Hello my name is and I would like to start by
asking you to sit back and close your eyes, but then again
you may fall asleep. I would prefer you not to do that, but if you were to, you might just experience the very thing I am
going to inform you of today. And thats about Dreams
Dreams are something we all experience every night,
whether we remember them or not. 1/3 of your life is spent
sleeping, and in that time, you all will experience
thousands of dreams. The 3 key items I want to talk about are dream theories, how a dream works, and if we can really
interpret our dreams.
Those theories essentially fall into two categories:
* The idea that dreams are only physiological stimulations and * The idea that dreams are psychologically necessary
Let's take a closer look at these theories.
Physiological theories are based on the idea that we dream in order to exercise various neural connections that some researchers believe affect certain types of learning.
Psychological theories are based on the
idea that dreaming allows us to sort through problems, events of the day or things that are requiring a lot of our attention. Many researchers and scientists also believe that perhaps it is a combination of the two theories.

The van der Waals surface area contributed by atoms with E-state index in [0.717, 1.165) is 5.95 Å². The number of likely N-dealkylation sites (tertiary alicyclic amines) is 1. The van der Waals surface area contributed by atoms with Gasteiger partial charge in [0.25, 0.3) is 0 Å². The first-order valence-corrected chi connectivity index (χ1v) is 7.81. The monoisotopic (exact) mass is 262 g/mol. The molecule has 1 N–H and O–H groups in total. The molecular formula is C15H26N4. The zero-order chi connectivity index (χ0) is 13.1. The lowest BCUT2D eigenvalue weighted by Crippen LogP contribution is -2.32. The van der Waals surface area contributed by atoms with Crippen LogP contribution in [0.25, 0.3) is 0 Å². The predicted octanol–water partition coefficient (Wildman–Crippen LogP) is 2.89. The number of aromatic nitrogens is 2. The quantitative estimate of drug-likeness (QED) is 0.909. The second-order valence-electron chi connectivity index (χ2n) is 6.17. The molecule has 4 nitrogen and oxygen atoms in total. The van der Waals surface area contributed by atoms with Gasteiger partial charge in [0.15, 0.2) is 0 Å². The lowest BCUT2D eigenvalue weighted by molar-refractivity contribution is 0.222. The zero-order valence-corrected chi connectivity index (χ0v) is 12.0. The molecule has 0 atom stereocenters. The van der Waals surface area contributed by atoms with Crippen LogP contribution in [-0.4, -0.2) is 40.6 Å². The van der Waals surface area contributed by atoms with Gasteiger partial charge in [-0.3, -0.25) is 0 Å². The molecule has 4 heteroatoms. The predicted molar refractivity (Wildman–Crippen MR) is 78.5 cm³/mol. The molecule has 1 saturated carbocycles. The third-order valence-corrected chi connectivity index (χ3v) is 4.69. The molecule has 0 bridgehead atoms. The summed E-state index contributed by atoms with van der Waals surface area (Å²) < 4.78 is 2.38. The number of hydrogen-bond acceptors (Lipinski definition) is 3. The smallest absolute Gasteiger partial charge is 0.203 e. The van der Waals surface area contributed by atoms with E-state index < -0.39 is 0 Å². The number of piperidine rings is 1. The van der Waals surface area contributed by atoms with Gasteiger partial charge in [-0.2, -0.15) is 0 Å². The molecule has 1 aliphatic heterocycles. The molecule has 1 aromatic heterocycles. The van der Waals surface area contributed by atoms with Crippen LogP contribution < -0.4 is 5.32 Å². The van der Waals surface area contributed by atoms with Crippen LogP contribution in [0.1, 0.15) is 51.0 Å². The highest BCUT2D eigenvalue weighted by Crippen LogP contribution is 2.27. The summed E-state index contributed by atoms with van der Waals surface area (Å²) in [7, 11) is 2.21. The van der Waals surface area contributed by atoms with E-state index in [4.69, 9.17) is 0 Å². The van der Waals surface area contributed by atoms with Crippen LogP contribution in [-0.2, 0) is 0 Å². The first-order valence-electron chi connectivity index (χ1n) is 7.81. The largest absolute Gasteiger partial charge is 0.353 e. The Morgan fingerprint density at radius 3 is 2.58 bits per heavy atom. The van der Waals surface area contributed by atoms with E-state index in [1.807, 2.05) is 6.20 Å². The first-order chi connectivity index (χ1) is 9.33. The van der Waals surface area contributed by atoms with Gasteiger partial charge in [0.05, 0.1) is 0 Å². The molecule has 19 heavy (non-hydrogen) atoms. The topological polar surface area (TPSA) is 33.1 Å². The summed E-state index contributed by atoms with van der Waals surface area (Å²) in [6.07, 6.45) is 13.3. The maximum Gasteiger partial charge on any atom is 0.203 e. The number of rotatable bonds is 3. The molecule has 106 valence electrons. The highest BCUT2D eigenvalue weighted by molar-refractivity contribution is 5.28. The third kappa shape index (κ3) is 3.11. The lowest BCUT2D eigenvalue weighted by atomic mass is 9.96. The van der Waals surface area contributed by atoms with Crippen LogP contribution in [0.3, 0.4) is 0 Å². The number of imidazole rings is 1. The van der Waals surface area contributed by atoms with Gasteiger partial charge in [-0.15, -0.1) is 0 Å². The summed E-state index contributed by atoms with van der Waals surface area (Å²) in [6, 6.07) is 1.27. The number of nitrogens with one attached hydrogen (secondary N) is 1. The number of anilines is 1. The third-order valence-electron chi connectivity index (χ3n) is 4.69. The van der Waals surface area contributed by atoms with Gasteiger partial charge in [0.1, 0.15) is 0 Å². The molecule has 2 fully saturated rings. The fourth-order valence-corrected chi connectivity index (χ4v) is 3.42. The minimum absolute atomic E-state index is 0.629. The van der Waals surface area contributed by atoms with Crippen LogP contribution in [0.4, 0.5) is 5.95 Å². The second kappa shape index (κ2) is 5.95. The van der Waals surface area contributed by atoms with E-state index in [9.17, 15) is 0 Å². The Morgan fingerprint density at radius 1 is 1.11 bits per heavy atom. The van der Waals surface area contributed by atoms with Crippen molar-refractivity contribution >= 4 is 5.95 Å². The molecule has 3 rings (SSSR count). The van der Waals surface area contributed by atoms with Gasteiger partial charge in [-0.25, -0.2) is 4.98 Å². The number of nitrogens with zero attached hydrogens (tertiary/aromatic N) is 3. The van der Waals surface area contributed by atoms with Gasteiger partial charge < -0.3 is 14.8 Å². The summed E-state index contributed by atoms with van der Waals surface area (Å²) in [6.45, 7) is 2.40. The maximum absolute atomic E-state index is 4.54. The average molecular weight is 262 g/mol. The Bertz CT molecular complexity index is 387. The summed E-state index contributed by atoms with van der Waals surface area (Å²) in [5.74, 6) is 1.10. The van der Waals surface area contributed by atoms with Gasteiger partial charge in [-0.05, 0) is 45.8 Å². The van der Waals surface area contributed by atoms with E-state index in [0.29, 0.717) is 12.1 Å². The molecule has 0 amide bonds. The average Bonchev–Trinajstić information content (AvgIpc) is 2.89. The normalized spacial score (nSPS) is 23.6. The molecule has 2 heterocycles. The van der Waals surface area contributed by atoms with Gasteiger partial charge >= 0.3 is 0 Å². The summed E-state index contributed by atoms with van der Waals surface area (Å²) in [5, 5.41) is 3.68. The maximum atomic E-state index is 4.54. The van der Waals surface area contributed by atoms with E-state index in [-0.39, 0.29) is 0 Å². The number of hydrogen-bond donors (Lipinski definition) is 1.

I would like for you to understand that there are numerous theories about dreams, but whomever you are, where ever you live, you will dream. Whether it's a good dream or a nightmare is up to your own mind.
Now let's look a little deeper into what actually happens in the brain when we dream.
When we sleep, we go through five sleep stages. The first stage is a very light sleep from which it is easy to wake up. The second stage moves into a slightly deeper sleep, and stages three and four represent our deepest sleep. Our brain activity throughout these stages is gradually slowing down so that by deep sleep, we
experience nothing but the slowest brain waves delta brain
waves. About 90...
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